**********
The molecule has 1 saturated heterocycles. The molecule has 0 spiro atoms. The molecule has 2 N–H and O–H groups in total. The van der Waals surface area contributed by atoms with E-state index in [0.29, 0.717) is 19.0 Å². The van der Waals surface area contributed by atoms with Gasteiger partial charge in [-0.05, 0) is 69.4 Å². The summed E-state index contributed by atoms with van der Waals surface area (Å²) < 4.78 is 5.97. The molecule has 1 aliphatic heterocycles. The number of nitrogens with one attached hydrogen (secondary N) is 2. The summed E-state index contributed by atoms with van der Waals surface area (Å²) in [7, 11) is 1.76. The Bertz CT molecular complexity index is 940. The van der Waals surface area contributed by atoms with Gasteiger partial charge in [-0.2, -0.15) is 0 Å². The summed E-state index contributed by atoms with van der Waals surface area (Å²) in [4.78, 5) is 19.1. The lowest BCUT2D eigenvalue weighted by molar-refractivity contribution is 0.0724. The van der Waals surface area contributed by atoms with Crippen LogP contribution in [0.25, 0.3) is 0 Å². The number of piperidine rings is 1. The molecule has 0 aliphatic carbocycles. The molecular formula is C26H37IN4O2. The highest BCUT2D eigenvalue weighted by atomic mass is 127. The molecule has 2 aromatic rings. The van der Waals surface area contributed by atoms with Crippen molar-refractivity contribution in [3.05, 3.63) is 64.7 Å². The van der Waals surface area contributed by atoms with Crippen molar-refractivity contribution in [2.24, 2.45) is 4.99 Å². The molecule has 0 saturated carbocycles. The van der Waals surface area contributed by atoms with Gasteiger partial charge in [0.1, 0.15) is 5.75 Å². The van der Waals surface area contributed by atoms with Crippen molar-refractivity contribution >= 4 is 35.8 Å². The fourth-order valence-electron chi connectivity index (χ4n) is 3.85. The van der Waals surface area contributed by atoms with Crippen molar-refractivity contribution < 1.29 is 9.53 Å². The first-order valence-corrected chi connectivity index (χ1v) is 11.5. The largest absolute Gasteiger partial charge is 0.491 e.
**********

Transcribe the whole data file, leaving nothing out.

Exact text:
The molecule has 1 saturated heterocycles. The molecule has 0 spiro atoms. The molecule has 2 N–H and O–H groups in total. The van der Waals surface area contributed by atoms with E-state index in [0.29, 0.717) is 19.0 Å². The van der Waals surface area contributed by atoms with Gasteiger partial charge in [-0.05, 0) is 69.4 Å². The summed E-state index contributed by atoms with van der Waals surface area (Å²) < 4.78 is 5.97. The molecule has 1 aliphatic heterocycles. The number of nitrogens with one attached hydrogen (secondary N) is 2. The summed E-state index contributed by atoms with van der Waals surface area (Å²) in [7, 11) is 1.76. The Bertz CT molecular complexity index is 940. The van der Waals surface area contributed by atoms with Gasteiger partial charge in [-0.2, -0.15) is 0 Å². The summed E-state index contributed by atoms with van der Waals surface area (Å²) in [4.78, 5) is 19.1. The lowest BCUT2D eigenvalue weighted by molar-refractivity contribution is 0.0724. The van der Waals surface area contributed by atoms with Crippen LogP contribution in [0.25, 0.3) is 0 Å². The number of piperidine rings is 1. The molecule has 0 aliphatic carbocycles. The molecular formula is C26H37IN4O2. The highest BCUT2D eigenvalue weighted by atomic mass is 127. The molecule has 2 aromatic rings. The van der Waals surface area contributed by atoms with Crippen molar-refractivity contribution in [3.05, 3.63) is 64.7 Å². The van der Waals surface area contributed by atoms with Crippen molar-refractivity contribution in [2.24, 2.45) is 4.99 Å². The molecule has 0 saturated carbocycles. The van der Waals surface area contributed by atoms with Gasteiger partial charge in [0.1, 0.15) is 5.75 Å². The van der Waals surface area contributed by atoms with Crippen molar-refractivity contribution >= 4 is 35.8 Å². The fourth-order valence-electron chi connectivity index (χ4n) is 3.85. The van der Waals surface area contributed by atoms with Crippen molar-refractivity contribution < 1.29 is 9.53 Å². The first-order valence-corrected chi connectivity index (χ1v) is 11.5. The largest absolute Gasteiger partial charge is 0.491 e.